“Look!” Luna pointed in the direction of a sharp black beak emerging from behind a shrub. A tiny hoof shuffled into view. Harry and Neville grinned, Neville with a bit of a quaver. Luna opened the bag and tossed a small piece of meat in the direction of the little creature. She came into the clearing on wobbly legs, reminding her of Willard the unicorn foal.

“You must be new!” She gasped. She knew the whole Hogwarts herd as she’d been visiting them since she first met them on the carriage ride up to the school her second year. Harry sometimes got their names mixed up (thestrals looked very similar to each other if you didn’t spend a lot of time with them). He was getting better though, and even Neville could recognize the most outgoing of them.

Luna reflected on the last time she’d seen the mares, trying to think of who could be the mother. Esther seemed heavier than usual the last time she’d seen her, but Luna believed that was just a matter of the swallow migration. She repressed a shudder. She knew animals had to kill to eat and didn’t blame them for it, but she hated to think about it. Then she remembered Winona, or really, the absence of Winona. She hadn’t seen her the last time she visited. Luna had been worried, but this explanation sated her. Even social mares usually prefered solitude during pregnancy.

A snuffle from behind the foal confirmed this. “Is that… Winona?” Harry asked.

Luna nodded blithely. She beamed in the knowledge that her favorite thestral (the first one to approach her when she come into the forest with bacon from the breakfast table) was not only safe but happy.

Luna held out more meat and the foal hesitated before her mother nudged her in the direction of the food. The foal’s new legs moved wildly beneath her, Winona following. After foal and mother took a few pieces of meat each, Winona put the curve of her beak against Luna’s forehead. Luna brought her hand up to stroke her mane. She let the foal clamber up to Harry to he could do the same. Harry smiled when the foal tried to get in his lap.

“Friendly,” he stated, a little bemused.

“Does she have a name?” Luna asked.

Winona backed up and looked at her intently, white eyes somehow endlessly deep.

“Oh,” said Luna, “I’m honored, thank you.” Harry’s mouth curled at the corner but he remained silent.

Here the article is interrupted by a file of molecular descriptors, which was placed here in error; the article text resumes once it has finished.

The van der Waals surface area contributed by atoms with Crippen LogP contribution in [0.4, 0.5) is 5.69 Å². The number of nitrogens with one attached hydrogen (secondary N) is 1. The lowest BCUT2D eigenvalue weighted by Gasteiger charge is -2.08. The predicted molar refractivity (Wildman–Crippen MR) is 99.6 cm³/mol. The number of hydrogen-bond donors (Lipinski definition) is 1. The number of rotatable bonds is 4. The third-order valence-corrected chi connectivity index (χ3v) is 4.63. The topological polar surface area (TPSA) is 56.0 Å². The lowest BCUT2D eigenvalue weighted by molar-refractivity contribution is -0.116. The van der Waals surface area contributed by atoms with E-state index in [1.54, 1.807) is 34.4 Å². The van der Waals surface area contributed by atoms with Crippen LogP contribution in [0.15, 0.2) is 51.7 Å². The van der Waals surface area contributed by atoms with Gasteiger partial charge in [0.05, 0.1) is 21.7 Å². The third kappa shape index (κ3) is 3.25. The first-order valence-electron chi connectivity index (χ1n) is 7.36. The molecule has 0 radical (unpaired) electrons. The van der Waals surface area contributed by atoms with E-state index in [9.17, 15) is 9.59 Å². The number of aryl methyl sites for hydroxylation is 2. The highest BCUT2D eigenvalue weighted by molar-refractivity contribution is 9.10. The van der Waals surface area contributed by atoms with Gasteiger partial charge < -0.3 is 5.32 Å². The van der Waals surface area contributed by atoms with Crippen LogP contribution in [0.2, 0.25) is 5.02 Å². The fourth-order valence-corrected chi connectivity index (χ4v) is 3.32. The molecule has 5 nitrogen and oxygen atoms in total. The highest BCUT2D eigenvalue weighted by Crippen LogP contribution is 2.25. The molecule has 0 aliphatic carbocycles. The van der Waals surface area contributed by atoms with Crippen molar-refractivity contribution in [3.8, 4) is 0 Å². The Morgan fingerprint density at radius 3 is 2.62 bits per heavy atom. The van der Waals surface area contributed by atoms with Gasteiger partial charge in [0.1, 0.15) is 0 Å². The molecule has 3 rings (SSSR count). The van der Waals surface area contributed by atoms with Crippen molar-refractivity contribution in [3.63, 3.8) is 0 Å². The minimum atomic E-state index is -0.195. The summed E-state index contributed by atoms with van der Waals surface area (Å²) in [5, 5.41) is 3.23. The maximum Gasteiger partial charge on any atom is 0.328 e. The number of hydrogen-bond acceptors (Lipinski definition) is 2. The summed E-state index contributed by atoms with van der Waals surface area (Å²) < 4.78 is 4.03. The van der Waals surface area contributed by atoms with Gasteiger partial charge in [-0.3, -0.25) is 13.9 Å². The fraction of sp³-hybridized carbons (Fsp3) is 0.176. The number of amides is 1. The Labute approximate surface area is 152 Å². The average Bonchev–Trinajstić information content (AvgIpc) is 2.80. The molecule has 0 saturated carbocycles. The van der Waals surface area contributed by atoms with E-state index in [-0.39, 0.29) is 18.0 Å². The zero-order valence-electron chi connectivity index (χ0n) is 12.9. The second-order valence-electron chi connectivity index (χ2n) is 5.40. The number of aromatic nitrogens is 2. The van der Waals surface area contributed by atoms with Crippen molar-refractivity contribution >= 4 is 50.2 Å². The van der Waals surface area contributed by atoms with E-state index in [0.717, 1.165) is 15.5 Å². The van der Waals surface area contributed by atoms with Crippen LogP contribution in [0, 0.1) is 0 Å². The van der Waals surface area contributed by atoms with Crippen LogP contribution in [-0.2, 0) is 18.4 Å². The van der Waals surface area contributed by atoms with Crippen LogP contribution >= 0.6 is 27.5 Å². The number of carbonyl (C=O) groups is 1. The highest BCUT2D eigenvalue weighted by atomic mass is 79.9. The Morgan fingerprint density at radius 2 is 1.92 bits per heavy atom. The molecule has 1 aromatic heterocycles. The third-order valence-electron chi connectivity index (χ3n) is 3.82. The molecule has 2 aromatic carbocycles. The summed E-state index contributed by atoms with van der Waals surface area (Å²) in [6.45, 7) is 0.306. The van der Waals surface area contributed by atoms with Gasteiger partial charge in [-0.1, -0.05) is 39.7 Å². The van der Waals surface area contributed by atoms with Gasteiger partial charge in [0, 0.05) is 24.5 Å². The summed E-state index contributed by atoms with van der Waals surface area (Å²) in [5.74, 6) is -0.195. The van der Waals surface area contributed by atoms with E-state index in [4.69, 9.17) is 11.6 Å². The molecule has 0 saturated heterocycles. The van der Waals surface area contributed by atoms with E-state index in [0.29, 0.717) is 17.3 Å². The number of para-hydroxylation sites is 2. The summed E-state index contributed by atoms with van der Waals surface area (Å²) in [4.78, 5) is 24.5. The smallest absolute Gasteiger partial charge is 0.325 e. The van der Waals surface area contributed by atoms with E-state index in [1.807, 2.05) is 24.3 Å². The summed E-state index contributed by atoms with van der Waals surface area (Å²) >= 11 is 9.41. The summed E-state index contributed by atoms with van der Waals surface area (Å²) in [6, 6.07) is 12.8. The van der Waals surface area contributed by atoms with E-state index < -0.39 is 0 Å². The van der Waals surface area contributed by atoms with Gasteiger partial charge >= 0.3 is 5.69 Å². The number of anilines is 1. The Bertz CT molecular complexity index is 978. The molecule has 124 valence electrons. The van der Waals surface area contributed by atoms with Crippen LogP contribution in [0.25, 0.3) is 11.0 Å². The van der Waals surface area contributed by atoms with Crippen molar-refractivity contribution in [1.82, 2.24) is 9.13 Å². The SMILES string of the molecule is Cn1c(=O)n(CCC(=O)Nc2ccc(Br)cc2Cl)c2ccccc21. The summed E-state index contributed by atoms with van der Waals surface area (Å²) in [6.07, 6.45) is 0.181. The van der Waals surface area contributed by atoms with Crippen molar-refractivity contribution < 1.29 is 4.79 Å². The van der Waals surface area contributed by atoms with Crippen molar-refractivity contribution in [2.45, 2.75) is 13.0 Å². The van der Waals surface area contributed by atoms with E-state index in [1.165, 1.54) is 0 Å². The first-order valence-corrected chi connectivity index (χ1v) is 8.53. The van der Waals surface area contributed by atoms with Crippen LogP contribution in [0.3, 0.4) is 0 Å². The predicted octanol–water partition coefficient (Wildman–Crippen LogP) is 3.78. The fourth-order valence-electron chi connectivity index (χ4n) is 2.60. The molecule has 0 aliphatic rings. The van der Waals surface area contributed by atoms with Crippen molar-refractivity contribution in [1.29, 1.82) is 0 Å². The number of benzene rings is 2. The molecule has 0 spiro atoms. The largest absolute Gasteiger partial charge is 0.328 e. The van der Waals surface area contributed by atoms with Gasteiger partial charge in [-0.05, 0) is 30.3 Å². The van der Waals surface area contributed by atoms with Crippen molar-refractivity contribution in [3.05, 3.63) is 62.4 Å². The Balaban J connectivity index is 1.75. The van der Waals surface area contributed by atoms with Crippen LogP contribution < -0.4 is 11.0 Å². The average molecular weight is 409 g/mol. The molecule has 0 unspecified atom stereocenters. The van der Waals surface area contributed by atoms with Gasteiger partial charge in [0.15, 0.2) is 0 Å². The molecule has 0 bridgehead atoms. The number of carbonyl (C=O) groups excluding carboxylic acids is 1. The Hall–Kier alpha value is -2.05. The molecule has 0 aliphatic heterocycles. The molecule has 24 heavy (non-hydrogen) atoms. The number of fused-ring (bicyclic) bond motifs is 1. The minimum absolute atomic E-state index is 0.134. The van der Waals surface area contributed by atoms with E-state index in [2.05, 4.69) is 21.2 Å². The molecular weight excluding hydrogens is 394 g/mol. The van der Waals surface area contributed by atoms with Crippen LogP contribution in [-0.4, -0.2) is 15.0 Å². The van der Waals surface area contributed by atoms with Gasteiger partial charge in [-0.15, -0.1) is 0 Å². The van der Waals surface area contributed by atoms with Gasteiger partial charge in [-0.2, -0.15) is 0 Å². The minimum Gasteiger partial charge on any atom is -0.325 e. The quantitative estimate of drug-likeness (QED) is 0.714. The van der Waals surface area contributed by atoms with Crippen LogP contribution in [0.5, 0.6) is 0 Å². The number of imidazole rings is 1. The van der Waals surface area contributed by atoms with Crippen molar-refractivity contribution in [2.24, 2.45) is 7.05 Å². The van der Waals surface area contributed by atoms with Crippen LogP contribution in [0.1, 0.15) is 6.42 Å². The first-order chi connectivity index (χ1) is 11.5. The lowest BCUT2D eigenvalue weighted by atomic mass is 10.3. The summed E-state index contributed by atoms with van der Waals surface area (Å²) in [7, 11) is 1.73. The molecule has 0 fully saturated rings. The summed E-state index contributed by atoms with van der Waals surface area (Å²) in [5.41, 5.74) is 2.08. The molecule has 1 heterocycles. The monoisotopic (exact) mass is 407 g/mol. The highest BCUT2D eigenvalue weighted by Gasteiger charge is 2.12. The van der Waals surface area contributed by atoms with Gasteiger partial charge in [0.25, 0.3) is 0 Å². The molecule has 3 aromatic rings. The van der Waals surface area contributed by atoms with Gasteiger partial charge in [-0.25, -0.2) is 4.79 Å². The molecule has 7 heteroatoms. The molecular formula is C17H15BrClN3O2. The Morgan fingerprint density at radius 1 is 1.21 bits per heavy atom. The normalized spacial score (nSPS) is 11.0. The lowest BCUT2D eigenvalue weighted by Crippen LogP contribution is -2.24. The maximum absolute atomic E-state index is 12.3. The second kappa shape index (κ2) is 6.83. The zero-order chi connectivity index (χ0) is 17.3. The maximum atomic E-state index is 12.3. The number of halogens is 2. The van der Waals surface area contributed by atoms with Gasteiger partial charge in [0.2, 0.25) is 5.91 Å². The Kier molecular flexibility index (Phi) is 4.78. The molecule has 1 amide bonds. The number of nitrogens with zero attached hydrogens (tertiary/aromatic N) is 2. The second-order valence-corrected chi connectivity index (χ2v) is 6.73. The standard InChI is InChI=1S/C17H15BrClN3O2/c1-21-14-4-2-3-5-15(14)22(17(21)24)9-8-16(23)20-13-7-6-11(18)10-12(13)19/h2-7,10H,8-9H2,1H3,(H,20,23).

Hagrid usually named the thestrals since he was with them all the time. This was quite an honor- she wondered if she might be Winona’s favorite human. She blushed, humbled.

This was a serious task. Luna couldn’t pull something from Nowhere like she did for the names of the creatures at the sanctuary. (Not that she chose their names flippantly- she truly felt the names she gave belonged to everyone she gave them to.) But thestrals were old souls, and were more suited to names with a Personal History. Winona, for example, had been named for Hagrid’s own care of magical creatures teacher.

Luna remembered another elusive being she had known at Hogwarts. Strange and unusual and more than comfortable with Quiet. Often distant, but helpful those who were kind to her, the Ravenclaw ghost was severely underappreciated.

“How about Helena?” Luna asked. Winona snorted her approval. Harry was looking at the foal intently, no doubt remembering that horrible night and their race to the Ravenclaw common room. Helena closed her eyes as Harry rubbed behind her ear.

Neville hesitantly stepped a bit forward. Luna, delighted, beckoned him closer. She held his hand as Winona sniffed it. Both a bit shy, this was a gesture of comfort for her thestral friend and her human friend. Winona evidently decided Neville was trustworthy and rested her beak on his hand. Surprised at it’s smoothness, Neville let out a soft chuckle. He looked over at Luna, eyes wide with nerves or excitement, Luna couldn’t quite tell at first, but a smile from Harry told her it was the latter.

Luna put her head against Winona’s neck and exhaled peacefully. She could feel her sharp bones but also her soft skin. Luna dug her bare toes into the grass, reminding herself she was still on earth. She felt Grounded here. She didn’t always. But with Harry, Neville, Winona, and now Helena, under the shelter of ancient trees, it was easier to feel like she wouldn’t float away.